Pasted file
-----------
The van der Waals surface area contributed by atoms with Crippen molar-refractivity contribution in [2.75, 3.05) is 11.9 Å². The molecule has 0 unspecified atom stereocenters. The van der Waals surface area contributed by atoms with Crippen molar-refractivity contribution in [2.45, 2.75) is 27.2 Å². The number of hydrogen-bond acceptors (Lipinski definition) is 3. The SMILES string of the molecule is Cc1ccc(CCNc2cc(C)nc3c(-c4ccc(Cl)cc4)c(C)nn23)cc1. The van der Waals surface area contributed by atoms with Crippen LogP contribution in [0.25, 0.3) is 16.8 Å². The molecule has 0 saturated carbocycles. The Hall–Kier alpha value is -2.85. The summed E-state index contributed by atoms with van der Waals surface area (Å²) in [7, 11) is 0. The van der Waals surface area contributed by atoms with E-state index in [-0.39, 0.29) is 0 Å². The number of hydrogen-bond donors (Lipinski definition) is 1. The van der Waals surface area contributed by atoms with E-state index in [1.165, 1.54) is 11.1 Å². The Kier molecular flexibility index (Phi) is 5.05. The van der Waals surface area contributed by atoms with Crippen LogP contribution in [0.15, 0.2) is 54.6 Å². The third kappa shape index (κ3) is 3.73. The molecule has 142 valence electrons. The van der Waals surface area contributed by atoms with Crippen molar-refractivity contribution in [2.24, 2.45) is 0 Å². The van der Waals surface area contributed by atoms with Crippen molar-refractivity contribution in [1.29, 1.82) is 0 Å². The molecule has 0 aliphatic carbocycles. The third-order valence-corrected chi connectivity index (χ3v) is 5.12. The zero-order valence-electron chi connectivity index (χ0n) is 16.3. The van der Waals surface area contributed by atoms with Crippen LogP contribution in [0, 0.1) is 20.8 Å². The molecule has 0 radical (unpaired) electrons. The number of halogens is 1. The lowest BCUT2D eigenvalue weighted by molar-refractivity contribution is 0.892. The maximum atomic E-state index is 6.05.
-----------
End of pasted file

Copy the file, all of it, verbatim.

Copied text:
The van der Waals surface area contributed by atoms with Crippen molar-refractivity contribution in [2.75, 3.05) is 11.9 Å². The molecule has 0 unspecified atom stereocenters. The van der Waals surface area contributed by atoms with Crippen molar-refractivity contribution in [2.45, 2.75) is 27.2 Å². The number of hydrogen-bond acceptors (Lipinski definition) is 3. The SMILES string of the molecule is Cc1ccc(CCNc2cc(C)nc3c(-c4ccc(Cl)cc4)c(C)nn23)cc1. The van der Waals surface area contributed by atoms with Crippen LogP contribution in [0.25, 0.3) is 16.8 Å². The molecule has 0 saturated carbocycles. The Hall–Kier alpha value is -2.85. The summed E-state index contributed by atoms with van der Waals surface area (Å²) in [7, 11) is 0. The van der Waals surface area contributed by atoms with E-state index in [-0.39, 0.29) is 0 Å². The number of hydrogen-bond donors (Lipinski definition) is 1. The van der Waals surface area contributed by atoms with E-state index in [1.165, 1.54) is 11.1 Å². The Kier molecular flexibility index (Phi) is 5.05. The van der Waals surface area contributed by atoms with Crippen LogP contribution in [0.15, 0.2) is 54.6 Å². The third kappa shape index (κ3) is 3.73. The molecule has 142 valence electrons. The van der Waals surface area contributed by atoms with Crippen molar-refractivity contribution in [2.24, 2.45) is 0 Å². The van der Waals surface area contributed by atoms with Crippen molar-refractivity contribution in [1.29, 1.82) is 0 Å². The molecule has 0 aliphatic carbocycles. The third-order valence-corrected chi connectivity index (χ3v) is 5.12. The zero-order valence-electron chi connectivity index (χ0n) is 16.3. The van der Waals surface area contributed by atoms with Crippen LogP contribution in [0, 0.1) is 20.8 Å². The molecule has 0 radical (unpaired) electrons. The number of halogens is 1. The lowest BCUT2D eigenvalue weighted by molar-refractivity contribution is 0.892. The maximum atomic E-state index is 6.05.